Kate Trinajstic. School of Molecular and Life Sciences, Curtin University, Bently, Western Australia 6845, Australia.
Kate Trinajstic is a vertebrate palaeontologist. She received a Bachelor of Sciences (Hons) from Murdoch University and a Ph.D. from the University of Western Australia (UWA). She then continued at UWA as a postdoctoral research assistant, examining the biostratigraphic utility of micro- vertebrates. Kate was appointed as senior Curtin Research fellowship at Curtin University in 2008 looking at mechanisms of extinction and faunal changes at the end Devonian. Her current research includes the evolutions of reproductive structures and strategies, as well as ontogenetic change and skeletal differentiation. Kate’s currently holds of professorship at Curtin University.
John Long. College of Science and Engineering, Flinders University, Sturt Rd, Bedford Park South Australia 5042, Australia; Research School of Earth Sciences, The Australian National University, Canberra, 0200, Australia.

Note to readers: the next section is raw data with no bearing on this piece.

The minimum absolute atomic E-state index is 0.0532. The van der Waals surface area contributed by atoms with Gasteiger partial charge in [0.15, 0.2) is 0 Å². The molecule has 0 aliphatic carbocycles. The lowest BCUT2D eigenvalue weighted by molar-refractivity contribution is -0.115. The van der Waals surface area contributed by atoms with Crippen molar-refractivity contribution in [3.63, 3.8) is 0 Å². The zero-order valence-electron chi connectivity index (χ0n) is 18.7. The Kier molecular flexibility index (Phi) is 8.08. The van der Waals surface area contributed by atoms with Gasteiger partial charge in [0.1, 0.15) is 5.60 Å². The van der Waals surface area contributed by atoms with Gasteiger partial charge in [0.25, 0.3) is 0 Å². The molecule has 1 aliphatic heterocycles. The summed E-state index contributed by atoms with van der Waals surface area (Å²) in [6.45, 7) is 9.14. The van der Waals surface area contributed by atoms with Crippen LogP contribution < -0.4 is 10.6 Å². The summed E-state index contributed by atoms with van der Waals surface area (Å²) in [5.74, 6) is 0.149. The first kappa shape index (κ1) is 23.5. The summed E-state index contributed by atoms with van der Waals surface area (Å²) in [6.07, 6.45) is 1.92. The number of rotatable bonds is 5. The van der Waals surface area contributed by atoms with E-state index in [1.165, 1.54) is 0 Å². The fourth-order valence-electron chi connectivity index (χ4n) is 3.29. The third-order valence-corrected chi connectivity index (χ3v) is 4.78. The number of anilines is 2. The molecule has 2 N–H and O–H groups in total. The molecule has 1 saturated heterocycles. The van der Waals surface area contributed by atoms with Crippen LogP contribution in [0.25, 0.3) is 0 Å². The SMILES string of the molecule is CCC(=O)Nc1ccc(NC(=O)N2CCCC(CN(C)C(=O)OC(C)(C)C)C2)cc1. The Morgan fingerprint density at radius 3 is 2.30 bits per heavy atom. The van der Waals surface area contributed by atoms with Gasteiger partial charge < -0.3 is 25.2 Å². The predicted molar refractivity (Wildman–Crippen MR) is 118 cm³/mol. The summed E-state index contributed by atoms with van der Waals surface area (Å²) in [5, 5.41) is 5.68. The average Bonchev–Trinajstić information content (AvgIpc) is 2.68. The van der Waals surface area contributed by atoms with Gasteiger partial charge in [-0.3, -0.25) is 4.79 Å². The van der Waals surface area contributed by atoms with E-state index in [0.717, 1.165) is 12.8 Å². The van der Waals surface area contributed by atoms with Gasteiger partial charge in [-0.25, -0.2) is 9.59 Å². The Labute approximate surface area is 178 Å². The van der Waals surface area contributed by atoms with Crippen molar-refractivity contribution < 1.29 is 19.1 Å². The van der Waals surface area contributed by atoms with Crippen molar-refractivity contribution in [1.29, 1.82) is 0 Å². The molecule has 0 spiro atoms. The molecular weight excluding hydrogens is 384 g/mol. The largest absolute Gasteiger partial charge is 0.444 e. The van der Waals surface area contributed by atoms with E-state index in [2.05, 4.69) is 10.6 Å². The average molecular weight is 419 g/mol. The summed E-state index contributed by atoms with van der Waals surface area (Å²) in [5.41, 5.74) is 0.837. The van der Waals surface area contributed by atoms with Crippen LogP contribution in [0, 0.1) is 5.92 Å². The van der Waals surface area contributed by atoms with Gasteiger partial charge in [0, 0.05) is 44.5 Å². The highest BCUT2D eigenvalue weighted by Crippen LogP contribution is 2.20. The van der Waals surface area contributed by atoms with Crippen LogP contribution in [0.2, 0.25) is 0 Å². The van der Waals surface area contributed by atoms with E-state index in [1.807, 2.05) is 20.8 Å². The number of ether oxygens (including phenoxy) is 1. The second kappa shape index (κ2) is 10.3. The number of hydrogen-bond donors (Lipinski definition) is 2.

John Long is Strategic Professor in Palaeontology at Flinders University and President of the Royal Society of South Australia. His research focus is on how Devonian fishes have contributed to building the human body plan, particularly through study of the origins of anatomical structures through exquisite 3D fossil fishes from Gogo and other Australian sites.
Alexander O. Ivanov. Institute of Earth Sciences, St. Petersburg State University, St. Petersburg, 199178, Russia; Kazan Federal University, Kazan, Russia.
Alexander O. Ivanov is an Associate Professor of the St. Petersburg State University, Research Fellow of the Kazan Federal University. His main research topics of many years are the morphology, histology, systematics of the Devonian placoderms and the Palaeozoic chondrichthyans; biostratigraphy of Late Palaeozoic fishes.
Elga Mark-Kurik. Department of Geology, Tallinn University of Technology, Tallinn, 19086 Estonia (posthumous)
Elga Mark-Kurik (1928-2016) is remember as an Estonian geologist and palaeontologist renown in the areas of biogeography, taxonomy, morphology, evolution, as well as biostratigraphy of Palaeozoic fish in the Baltic and Russian regions. She participated in field research including three expeditions in the Russian Arctic: the New Siberian Archipelago (Kotelné Island) and Severnaya Zemly. She started studying the Estonian Devonian outcrops as a student and was instrumental in raising awareness of the need to protect these unique outcrops.